Every empire fears, but needs, the barbarians at its gates. For all the territory under its control and the overwhelming force at its command, there are lands and peoples on its edges impervious to its attractions and unwilling to submit. Untamed, and perhaps untamable, they represent the “Other,” hostile, threatening, and, above all, different. They follow strange customs, they speak in strange tongues, and their proximity is a constant source of preoccupation to those whose task it is to defend the perimeter of empire and promote its aspirations. Yet barbarians on the horizon, or battering at the gates, can also have their uses. For they serve as a valuable reminder of the evils that empire claims to have extirpated from the lands that it controls. Barbarians stand for savagery, treachery, and violence; empires, by contrast, for civility, trustworthiness, and peace. The imperial enterprise gains justification, imperial ideology gains coherence, and the empire itself gains cohesion from the depiction, in a few crude strokes, of the enemy without.
If ambiguities abound in the relationship between the builders of empire and the people on its fringes, this is nowhere more true than in the New World of America. Here, from the end of the fifteenth century, European intruders, beginning with the Spaniards and Portuguese, staked out vast claims for themselves in territories to which they were not entitled, among peoples of whose very existence they had hitherto been entirely unaware. The nature of these peoples, their ignorance of the Christian gospel, and their profoundly alien way of life represented a formidable challenge to standard European notions about barbarism and civility—notions derived on the one hand from the Judeo-Christian tradition and on the other from classical antiquity.
Yet if barbarism was to be defined, as it initially was, by the absence of Christianity and the failure to conform to European criteria of civility, it quickly became apparent that some inhabitants of the New World, like the Aztecs or the Incas, were considerably less “barbarous” than others. Writing in retirement sometime before 1570, Alonso de Zorita, a Spanish judge who had served in Mexico, after pointing out that its conqueror, Hernán Cortés, had “high praise for the Indian mode of government and way of life,” went on to criticize him for calling the Aztecs “barbarians.” The fallacy, he thought, might “arise from the fact that we are accustomed to calling infidels ‘barbarians,’ which conforms with what the royal prophet says in Psalm 114…where he calls the Egyptians barbarians because they were idolaters. Yet in other respects the Egyptians were a very sage people.”1 How valid was the term “barbarian” for peoples such as these?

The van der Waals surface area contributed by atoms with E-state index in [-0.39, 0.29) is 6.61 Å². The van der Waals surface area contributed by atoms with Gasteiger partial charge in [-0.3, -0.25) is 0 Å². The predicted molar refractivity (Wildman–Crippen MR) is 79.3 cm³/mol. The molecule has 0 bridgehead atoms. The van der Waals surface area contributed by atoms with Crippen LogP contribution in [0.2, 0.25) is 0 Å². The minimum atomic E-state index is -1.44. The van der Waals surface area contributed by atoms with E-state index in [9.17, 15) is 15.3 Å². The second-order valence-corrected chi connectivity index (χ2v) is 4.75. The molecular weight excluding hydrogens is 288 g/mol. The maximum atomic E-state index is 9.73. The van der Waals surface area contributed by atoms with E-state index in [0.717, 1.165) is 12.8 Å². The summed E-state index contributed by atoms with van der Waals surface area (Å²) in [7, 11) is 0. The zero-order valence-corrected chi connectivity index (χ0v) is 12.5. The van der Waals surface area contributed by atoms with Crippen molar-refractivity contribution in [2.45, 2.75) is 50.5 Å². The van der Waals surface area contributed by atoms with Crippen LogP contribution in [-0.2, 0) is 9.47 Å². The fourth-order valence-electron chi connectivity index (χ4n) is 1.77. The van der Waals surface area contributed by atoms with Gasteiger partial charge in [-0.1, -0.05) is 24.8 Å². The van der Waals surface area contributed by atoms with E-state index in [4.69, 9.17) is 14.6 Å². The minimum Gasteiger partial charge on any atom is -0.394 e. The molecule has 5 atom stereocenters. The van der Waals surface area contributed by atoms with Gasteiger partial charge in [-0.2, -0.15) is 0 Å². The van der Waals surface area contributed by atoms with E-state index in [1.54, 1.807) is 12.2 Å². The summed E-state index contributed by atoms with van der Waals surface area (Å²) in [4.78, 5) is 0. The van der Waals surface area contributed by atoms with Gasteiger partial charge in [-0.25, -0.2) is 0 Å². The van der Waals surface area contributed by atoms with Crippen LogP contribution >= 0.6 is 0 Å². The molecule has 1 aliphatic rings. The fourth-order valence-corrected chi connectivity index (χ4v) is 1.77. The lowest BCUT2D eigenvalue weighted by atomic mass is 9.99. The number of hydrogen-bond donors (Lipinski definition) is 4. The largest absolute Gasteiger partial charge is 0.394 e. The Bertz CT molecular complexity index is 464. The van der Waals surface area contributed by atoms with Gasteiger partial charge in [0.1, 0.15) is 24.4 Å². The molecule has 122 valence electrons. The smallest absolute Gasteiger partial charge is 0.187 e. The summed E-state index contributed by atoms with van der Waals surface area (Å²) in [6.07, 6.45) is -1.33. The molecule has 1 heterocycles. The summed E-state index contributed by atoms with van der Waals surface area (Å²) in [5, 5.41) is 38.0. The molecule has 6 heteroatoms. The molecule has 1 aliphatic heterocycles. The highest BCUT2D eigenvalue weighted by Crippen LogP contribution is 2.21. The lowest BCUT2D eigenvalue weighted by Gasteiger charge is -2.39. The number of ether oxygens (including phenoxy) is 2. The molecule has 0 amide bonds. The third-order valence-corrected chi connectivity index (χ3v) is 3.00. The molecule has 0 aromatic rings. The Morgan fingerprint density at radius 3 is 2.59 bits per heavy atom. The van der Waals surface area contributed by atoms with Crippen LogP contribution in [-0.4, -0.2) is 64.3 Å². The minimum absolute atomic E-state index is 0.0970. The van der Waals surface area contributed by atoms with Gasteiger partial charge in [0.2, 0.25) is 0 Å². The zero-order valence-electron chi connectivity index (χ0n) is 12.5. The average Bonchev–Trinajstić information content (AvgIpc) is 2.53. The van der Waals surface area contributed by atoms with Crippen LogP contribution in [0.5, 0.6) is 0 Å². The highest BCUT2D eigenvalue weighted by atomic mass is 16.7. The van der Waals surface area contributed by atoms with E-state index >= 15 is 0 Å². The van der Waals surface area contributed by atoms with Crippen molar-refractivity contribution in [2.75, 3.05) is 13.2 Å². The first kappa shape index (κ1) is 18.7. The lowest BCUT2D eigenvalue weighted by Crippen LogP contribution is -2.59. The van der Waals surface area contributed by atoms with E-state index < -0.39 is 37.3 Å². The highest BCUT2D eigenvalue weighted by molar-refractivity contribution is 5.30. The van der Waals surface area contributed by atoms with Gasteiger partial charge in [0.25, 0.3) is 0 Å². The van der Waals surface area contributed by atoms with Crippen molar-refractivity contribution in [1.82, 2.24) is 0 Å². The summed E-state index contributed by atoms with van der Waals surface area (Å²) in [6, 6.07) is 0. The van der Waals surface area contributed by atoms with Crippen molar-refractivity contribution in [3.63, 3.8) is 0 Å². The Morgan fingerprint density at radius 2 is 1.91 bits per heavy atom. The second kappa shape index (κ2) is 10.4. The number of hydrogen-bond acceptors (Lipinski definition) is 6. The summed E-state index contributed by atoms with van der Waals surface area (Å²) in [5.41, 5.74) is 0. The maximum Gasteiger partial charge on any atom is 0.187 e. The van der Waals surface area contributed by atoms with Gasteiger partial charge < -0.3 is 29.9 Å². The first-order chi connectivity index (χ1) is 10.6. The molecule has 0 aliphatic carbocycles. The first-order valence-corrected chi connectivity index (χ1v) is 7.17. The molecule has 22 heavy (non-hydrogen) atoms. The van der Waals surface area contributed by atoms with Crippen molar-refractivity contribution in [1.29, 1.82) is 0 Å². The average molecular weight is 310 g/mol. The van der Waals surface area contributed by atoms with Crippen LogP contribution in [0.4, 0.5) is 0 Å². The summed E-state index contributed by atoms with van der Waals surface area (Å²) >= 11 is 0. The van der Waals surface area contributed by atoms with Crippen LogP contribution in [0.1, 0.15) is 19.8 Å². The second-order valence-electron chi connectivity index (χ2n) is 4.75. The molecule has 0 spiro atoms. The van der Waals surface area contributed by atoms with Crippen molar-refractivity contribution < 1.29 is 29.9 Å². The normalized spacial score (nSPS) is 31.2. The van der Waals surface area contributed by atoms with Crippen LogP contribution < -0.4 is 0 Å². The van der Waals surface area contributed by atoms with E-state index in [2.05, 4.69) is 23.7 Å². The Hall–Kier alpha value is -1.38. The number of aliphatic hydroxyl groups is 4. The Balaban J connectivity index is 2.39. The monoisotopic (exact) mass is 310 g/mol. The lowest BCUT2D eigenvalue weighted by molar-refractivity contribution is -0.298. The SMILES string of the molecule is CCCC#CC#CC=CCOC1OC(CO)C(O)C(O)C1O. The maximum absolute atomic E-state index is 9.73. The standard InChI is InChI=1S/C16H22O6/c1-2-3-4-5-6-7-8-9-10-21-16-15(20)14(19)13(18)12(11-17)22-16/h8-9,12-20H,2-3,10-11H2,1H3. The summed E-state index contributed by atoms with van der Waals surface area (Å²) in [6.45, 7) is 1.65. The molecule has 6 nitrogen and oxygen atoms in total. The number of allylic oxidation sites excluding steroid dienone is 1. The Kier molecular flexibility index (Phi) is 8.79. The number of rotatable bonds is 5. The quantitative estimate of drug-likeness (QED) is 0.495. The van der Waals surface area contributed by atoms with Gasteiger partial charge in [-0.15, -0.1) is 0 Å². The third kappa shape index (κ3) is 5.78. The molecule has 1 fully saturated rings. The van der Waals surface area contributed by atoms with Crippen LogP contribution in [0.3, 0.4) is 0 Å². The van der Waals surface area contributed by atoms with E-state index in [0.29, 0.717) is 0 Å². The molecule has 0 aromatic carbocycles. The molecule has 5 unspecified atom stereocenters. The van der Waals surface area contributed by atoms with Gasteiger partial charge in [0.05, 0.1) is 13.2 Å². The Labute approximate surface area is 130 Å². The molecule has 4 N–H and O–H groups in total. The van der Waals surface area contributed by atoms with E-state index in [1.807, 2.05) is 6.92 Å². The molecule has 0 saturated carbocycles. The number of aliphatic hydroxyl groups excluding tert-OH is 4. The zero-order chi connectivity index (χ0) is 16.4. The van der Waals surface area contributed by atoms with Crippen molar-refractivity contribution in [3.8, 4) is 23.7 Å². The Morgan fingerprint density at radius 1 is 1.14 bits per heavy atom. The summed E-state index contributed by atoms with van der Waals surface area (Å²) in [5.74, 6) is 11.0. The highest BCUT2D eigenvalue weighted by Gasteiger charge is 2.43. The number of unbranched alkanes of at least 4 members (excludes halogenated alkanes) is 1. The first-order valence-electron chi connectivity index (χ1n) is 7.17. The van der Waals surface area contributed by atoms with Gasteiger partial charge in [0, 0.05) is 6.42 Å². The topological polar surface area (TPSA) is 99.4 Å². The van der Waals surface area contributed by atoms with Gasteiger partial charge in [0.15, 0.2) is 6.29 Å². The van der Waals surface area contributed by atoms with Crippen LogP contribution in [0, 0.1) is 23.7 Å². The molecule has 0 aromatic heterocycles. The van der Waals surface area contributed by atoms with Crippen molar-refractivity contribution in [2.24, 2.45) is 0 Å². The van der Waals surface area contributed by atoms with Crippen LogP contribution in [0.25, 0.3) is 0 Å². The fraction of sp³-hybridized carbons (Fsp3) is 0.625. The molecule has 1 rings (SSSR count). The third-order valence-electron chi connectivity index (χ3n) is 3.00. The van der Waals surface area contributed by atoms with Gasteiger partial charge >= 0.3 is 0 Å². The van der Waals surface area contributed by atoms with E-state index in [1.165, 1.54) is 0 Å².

As Zorita and other sympathetic Spanish observers learned more about the indigenous peoples of America and the differences between them, the concept of “barbarian” became more refined. The famous Jesuit writer José de Acosta, whose Natural and Moral History of the Indies (1590) was read across Europe, sought to classify “barbarians” into different categories. At the top…
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